A hacker was able to hack a Verizon Employee database. Verizon has concluded that the information was not sensitive.
The Verge has a cool story about searching for Susy Thunder, a phone phreaker and social engineer.
Susan found her way into the hacker underground through the phone network. In the late 1970s, Los Angeles was a hotbed of telephone culture: you could dial-a-joke, dial-a-horoscope, even dial-a-prayer. Susan spent most of her days hanging around on 24-hour conference lines, socializing with obsessives with code names like Dan Dual Phase and Regina Watts Towers. Some called themselves phone phreakers and studied the Bell network inside out; like Susan’s groupie friends, they knew how to find all the back doors.
The Multichain hack is still affecting crypto users a week later, despite promises from the company that it had been contained.
A China-based hacking group known as APT27 has been targeting German companies in areas such as technology and pharmaceuticals.
The Verge had a fascinating story out yesterday about a crypto wallet crack that helped two friends get their tokens back. It’s a long-ish read but not overly technical.
Reich gave up and wrote off the money in his mind. He was willing to take the loss — until the price started to rise again. From a low of around $12,000, the value of their tokens started to skyrocket. By the end of 2020, it would be worth more than $400,000, rising briefly to over $3 million. It would be hard to get into the wallet without the PIN — but it wasn’t impossible. And with potentially millions on the line, Reich and his friend vowed to find a way inside.
Merck wins a court dispute with insurance companies for US$1.4 billion in losses due to the NotPetya attack. This was a cyberattack in 2017.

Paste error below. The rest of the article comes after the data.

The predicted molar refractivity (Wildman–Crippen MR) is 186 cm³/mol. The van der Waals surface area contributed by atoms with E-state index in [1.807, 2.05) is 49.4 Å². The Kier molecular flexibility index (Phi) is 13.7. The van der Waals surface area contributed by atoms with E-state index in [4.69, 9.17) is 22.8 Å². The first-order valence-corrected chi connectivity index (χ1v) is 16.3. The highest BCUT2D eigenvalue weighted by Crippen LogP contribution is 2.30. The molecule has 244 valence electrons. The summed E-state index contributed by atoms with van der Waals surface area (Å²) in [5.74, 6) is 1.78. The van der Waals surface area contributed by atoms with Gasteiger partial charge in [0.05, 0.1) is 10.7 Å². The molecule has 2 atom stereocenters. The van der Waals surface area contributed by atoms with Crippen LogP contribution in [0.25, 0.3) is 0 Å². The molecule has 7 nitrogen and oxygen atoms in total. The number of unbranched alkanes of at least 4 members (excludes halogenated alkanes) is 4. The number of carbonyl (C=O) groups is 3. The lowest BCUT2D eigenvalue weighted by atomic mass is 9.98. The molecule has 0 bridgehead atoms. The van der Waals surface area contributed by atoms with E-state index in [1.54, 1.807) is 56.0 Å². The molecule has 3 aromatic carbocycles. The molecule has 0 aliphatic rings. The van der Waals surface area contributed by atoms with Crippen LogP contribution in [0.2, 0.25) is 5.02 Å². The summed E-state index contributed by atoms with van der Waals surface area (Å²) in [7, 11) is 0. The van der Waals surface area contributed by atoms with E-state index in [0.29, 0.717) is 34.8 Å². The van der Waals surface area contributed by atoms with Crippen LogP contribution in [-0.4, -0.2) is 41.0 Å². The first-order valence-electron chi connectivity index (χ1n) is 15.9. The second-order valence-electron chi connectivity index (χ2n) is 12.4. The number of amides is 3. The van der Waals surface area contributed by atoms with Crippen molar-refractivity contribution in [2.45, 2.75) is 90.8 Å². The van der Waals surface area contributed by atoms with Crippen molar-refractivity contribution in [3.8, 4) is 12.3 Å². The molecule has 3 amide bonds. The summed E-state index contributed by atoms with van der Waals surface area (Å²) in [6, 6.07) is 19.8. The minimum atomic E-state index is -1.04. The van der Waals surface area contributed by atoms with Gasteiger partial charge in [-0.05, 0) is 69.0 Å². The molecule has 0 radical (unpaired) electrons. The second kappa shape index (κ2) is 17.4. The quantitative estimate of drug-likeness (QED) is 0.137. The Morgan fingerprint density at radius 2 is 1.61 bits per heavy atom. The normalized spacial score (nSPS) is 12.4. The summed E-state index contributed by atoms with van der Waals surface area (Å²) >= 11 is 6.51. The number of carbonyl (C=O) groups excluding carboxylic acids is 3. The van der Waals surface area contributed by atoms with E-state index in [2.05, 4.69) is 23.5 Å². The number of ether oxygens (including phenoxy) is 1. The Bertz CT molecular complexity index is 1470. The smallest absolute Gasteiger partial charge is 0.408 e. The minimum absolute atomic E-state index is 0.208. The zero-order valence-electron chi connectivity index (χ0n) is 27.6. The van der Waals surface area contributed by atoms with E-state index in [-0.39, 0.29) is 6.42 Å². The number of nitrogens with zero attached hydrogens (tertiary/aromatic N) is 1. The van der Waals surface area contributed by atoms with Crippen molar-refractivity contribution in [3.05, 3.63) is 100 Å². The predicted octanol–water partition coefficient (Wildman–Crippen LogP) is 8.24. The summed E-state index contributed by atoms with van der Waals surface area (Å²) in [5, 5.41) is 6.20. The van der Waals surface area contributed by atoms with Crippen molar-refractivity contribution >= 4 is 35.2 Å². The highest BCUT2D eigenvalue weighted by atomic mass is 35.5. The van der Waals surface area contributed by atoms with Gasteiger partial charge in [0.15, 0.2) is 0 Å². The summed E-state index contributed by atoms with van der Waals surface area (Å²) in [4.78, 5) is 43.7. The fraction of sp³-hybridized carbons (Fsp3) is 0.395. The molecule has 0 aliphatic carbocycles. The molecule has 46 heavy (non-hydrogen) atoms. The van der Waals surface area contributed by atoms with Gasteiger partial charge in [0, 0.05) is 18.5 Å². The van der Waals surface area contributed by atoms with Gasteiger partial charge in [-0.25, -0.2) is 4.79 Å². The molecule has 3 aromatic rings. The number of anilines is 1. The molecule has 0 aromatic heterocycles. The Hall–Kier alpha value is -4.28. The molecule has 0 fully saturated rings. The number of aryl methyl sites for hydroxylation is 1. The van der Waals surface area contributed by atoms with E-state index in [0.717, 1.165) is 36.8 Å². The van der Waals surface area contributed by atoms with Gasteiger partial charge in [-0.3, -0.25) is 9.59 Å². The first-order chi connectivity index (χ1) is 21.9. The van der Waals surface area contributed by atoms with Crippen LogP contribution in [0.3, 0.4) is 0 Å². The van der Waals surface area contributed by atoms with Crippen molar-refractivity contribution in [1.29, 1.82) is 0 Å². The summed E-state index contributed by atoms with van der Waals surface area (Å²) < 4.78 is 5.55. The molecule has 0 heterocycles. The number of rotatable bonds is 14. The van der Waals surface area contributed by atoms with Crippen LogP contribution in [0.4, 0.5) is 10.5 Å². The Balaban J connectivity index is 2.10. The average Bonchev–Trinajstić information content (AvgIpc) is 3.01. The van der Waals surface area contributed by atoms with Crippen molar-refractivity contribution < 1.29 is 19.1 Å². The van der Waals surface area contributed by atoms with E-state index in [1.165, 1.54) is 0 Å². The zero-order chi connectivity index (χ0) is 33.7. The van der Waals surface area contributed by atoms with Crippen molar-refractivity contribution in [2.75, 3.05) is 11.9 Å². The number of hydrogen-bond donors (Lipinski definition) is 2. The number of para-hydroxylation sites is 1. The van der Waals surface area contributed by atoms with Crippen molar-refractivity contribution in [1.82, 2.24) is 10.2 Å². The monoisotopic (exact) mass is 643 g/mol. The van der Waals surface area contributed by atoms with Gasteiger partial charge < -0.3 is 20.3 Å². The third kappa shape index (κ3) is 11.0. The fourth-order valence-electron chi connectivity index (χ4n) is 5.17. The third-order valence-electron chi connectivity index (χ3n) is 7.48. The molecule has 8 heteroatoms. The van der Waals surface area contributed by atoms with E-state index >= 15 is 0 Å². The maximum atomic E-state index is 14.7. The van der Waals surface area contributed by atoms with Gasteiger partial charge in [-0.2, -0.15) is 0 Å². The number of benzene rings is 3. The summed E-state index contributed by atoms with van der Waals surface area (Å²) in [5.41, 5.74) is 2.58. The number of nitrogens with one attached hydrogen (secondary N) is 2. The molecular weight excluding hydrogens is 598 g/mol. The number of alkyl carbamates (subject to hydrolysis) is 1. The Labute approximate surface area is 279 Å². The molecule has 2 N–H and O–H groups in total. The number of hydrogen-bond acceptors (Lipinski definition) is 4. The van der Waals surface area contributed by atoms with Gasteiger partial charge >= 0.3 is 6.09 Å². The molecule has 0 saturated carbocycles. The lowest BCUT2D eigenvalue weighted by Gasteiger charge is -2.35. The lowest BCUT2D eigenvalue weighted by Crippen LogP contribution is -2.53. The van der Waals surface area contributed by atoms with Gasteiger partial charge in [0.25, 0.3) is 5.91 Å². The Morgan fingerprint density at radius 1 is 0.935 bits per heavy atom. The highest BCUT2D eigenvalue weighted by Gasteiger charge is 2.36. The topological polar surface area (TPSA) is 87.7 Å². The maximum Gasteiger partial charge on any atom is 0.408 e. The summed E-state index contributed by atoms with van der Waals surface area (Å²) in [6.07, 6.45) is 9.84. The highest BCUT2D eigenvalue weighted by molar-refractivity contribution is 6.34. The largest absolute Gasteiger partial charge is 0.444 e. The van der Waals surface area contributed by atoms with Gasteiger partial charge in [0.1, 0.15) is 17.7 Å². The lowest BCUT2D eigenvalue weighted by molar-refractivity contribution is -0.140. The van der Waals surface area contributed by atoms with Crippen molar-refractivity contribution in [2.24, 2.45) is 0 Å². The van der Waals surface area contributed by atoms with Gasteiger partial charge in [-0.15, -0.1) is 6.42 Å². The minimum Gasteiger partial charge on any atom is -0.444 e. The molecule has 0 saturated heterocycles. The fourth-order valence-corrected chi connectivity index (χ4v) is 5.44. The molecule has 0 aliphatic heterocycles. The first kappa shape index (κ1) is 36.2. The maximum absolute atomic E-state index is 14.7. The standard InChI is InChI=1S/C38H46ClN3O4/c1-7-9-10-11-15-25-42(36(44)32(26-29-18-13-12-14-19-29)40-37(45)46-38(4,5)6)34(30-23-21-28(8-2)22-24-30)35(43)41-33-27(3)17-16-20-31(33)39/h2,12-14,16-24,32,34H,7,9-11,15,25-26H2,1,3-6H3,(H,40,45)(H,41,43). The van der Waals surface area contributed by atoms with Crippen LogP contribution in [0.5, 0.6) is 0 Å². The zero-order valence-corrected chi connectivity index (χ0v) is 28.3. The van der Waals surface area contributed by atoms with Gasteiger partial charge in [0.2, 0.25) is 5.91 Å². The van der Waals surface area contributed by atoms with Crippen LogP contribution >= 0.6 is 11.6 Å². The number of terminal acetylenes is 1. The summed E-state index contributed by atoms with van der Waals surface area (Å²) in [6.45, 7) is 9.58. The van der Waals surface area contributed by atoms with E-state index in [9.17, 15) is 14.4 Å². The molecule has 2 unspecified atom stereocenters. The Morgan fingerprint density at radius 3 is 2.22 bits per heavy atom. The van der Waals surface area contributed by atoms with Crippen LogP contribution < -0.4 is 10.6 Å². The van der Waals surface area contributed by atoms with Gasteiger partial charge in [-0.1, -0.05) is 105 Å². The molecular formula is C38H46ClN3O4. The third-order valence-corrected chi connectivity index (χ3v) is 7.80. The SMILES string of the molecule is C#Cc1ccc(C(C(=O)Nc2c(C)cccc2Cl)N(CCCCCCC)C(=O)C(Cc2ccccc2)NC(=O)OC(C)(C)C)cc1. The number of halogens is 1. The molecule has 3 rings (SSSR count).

A contractor for The International Committee of the Red Cross (ICRC) suffered a data breach, as revealed on Wednesday.
CityDAO, a group that bought 40 acres of land in Wyoming to build a blockchain-based city, has gotten hacked this week.
Saudi human rights activist Loujain AlHathloul, along with the Electronic Frontier Foundation, is suing DarkMatter for hacking her iPhone. DarkMatter Group was created and run by former U.S. intelligence operatives.
Reuters broke the news about the hacking program called Project Raven in 2019, reporting that when UAE transferred the surveillance work to Emirati firm DarkMatter, the U.S. operatives, who learned spycraft working for the National Security Agency and other U.S. intelligence agencies, went along and ran DarkMatter’s hacking program, which targeted human rights activists like AlHathloul, political dissenters, and even Americans residing in the U.S.
ArsTechnica shares the story of how U.S. diplomats in Uganda were hacked by Pegasus, a spyware tool from NSO Group.
Israeli and US officials declined to confirm that the Ugandan hack directly triggered a decision to blacklist NSO. But one US official who discussed the issue with Israel’s defense ministry said: “Look at the entire sequence of events here—this is careful, not by chance.” He added that putting NSO, one of the jewels of Israel’s tech community, on a US blacklist was designed to “punish and isolate” the company.